Ford’s Flight Deck Flexes Muscles

By Mass Communication Specialist 1st Class Jonathan Pankau

NORFOLK – USS Gerald R. Ford (CVN 78) pulled into Norfolk Nov 9 after completing their third Independent Steaming Exercise (ISE).

Flexing Ford’s flight deck muscles was the main focus for this ISE and the crew was put through their paces. Senior Chief Aviation Boatswain’s Mate (Handling) Jorge Ramirez, Ford’s flight deck leading chief petty officer, said one of the main concerns was the new flight deck an bringing together sailors from different backgrounds to work as one.

“It’s not your classic Nimitz-class set up, so a lot of these days underway that we’ve been flying, we’ve been coming up with different ways as to how we’re going to conduct business here,” said Ramirez. “After a couple of days, it seemed like we’d been working together for months for months and that’s just credit to the crew we had onboard.”

ATLANTIC OCEAN (Nov. 1, 2017) — An F/A-18E Super Hornet, assigned to the “Gun Slingers” of Strike Fighter Squadron (VFA) 105, lands on the flight deck of the aircraft carrier USS Gerald R. Ford (CVN 78). Ford is currently underway conducting testing and evaluation operations. (U.S. Navy photo by Mass Communication Specialist 2nd Class Ruben Reed)

Restrictions were placed on fixed wing aircraft operations due to the ship’s design and uncertified equipment. Ford adapted and overcame, launching 259 fixed wing aircraft and 44 helicopters and pumping more than 145,257 gallons of JP-5 aircraft fuel during 204 refueling operations.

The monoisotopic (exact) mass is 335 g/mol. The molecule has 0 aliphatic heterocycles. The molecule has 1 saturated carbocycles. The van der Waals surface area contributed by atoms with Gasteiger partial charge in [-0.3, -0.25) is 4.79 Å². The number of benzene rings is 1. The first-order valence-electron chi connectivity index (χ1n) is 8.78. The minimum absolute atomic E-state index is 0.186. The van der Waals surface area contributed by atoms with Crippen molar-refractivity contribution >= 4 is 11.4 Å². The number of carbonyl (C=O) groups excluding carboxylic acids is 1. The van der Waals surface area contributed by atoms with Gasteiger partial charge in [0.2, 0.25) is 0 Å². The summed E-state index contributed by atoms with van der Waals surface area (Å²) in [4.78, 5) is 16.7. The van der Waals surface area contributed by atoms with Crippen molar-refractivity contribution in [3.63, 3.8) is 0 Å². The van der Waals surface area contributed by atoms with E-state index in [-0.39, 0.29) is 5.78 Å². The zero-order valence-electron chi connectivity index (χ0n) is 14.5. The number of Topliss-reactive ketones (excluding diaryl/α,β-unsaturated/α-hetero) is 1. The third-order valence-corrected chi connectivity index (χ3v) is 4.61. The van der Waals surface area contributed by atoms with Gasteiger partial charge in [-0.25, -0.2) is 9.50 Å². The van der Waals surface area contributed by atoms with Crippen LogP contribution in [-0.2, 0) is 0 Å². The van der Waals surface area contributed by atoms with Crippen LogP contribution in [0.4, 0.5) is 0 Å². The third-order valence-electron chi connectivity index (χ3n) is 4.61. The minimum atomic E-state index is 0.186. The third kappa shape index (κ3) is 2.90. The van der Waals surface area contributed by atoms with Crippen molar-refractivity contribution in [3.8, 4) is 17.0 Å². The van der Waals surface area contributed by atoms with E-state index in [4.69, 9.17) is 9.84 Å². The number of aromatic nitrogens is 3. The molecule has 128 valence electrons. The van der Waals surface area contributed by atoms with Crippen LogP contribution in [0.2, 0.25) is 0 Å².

“The team on deck performed flawlessly, even with those restrictions,” said Lt. Cmdr. Jamie Roman, Ford’s flight deck handling officer. “It’s the fist time that we saw that many flights ops and to have that many operations going on with the restriction, the team performed impeccably. And that’s what teams do: we overcome challenges and obstacles, so I’m really proud of that.”

The action was not just on the light deck, however. Ford’s Carrier Air Traffic Control Center (CATCC) assisted routine takeoffs taxiing and landing of aircraft and also helps guide aircraft landings during bad weather conditions, low visibility, or night operations. The Air Traffic Controlmen brought CATCC to life, using advanced radar technology to safely guide aircraft landing on deck.

“We update the weather, bearing and distance to friendly land,” said Air Traffic Controlman 2nd Class Jade Davis. “If we are flying, we are updating if the planes are up, trapped, bolter (fail to catch an arresting wire) and put them in order of whe they are going to land.”

ATLANTIC OCEAN (Nov. 4, 2017) — USS Gerald R. Ford (CVN 78) Sailors guide an F/A-18F Super Hornet assigned to the “Swordsmen” of Strike Fighter Squadron (VFA) 32 during night flight deck operations. Ford is currently underway conducting testing and evaluation operations. (U.S. Navy photo by Mass Communication Specialist 3rd Class Gitte Schirrmacher)

Roman said Ford has improved leaps and bounds, from planning everything out no computer simulations to executing on the deck.

“From the lowest ranking to the highest ranking Sailor, we were committed to excellence, and that was the only way we were going to do it,” said Roman. “I’ve always said the flight deck is the greatest team sport in history because it takes and entire (aircraft carrier) to come together. And they did.”

The strike groups assisting Ford during ISE3 were integral to the success of the underway. The strike groups were: the “Dragon Whales” of Helicopter Squadron Combat (HSC) 28; the “Swordsmen” of Strike Fighter Squadron (VFA) 32; the “Sidewinders” of VFA-86; the “Jolly Rogers” of VFA-103; the “Gunslingers” of VFA-105; the “Pukin’ Dogs” of VFA-143.

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